February, 2018

Majority of Americans Trust Mueller Investigation

A new USA Today/Suffolk University poll finds that by wide margins, Americans are convinced that Russians meddled in the 2016 presidential election and that they will try it again. More than four in 10 believe Moscow’s interference affected the outcome of the election that put Donald Trump in the White House.

A 58% majority say they have a lot or some trust in special counsel Robert Mueller’s investigation, while a 57% majority say they have little or no trust in Trump’s denials.

What Arming Teachers Is All About

Eugene Robinson: “The deliberately outrageous idea of arming classroom teachers is nothing more than a distraction, a ploy by the gun lobby to buy time for passions to cool.”

“The National Rifle Association and its vassals in the Republican Party would like you to exhaust your outrage on a possibility that is, from the start, impossible. … ‘Up to States’ means abdicating the federal government’s responsibility and urging state legislatures to waste time and effort debating whether to mandate that instruments of death be introduced to classrooms.”

Georgia Republicans Threaten Delta Over NRA Decision

“Delta’s decision to cut ties with the NRA could cost it a generous tax break from the state of Georgia,” CNN reports.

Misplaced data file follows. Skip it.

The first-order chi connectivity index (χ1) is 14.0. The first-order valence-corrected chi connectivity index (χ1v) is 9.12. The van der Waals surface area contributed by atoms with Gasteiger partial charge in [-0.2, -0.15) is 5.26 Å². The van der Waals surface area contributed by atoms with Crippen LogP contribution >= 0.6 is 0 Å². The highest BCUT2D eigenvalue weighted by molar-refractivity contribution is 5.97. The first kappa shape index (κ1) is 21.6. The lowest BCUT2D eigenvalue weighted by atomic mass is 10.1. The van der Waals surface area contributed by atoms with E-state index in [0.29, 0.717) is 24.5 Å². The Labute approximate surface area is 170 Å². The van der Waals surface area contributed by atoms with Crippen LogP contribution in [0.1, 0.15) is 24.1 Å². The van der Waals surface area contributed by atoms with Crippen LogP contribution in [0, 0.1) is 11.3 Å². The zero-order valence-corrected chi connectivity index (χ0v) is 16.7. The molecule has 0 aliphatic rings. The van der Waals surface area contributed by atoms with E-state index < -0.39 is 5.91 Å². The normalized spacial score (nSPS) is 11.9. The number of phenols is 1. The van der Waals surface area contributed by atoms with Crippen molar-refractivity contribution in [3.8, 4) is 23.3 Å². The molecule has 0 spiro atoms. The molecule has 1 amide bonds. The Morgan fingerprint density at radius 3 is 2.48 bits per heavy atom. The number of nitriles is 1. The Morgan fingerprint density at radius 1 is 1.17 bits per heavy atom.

“The state’s Republicans — including a major candidate for governor— are threatening to kill part of a bill that would eliminate a state tax on jet fuel. If it passes, the provision is expected to save the Atlanta-based airline tens of millions of dollars.”

The Assault on Intelligence

Coming in May: The Assault on Intelligence: American National Security in an Age of Lies by Gen. Michael Hayden.

From the introduction: “There is no effort here to build a case for or against collusion. But whatever emerges from Robert Mueller’s investigation, it should not obscure the bigger story, which is still not adequately understood, and which is in a way this book’s climactic case study, namely that Russia has been actively seeking to damage the fabric of American democracy and that the Trump Administration’s glandular aversion to even looking at this squarely, much less mounting a concerted response to it, is an appalling national security lapse.”

“Indeed, there is clear evidence of what I would call convergence, the convergence of a mutually reinforcing swirl of Presidential tweets and statements, Russian influenced social media, alt right websites and talk radio, Russian ‘white’ press like RT and even mainstream U.S. media like Fox News—all of whom do things for their own purposes, but all of which fits nicely with Russian purposes to sharpen and sustain divisions here.”

How Republicans Can Win in November

Politico: “As dire as the situation seems for Republicans, the elements of a skin-of-their-teeth escape are coming into focus. Beginning in late December, both the generic congressional ballot and Trump’s approval ratings began ticking upward. These numbers, apparent across almost all polls, were enough to curtail growing talk of a Democratic wave election on the horizon.”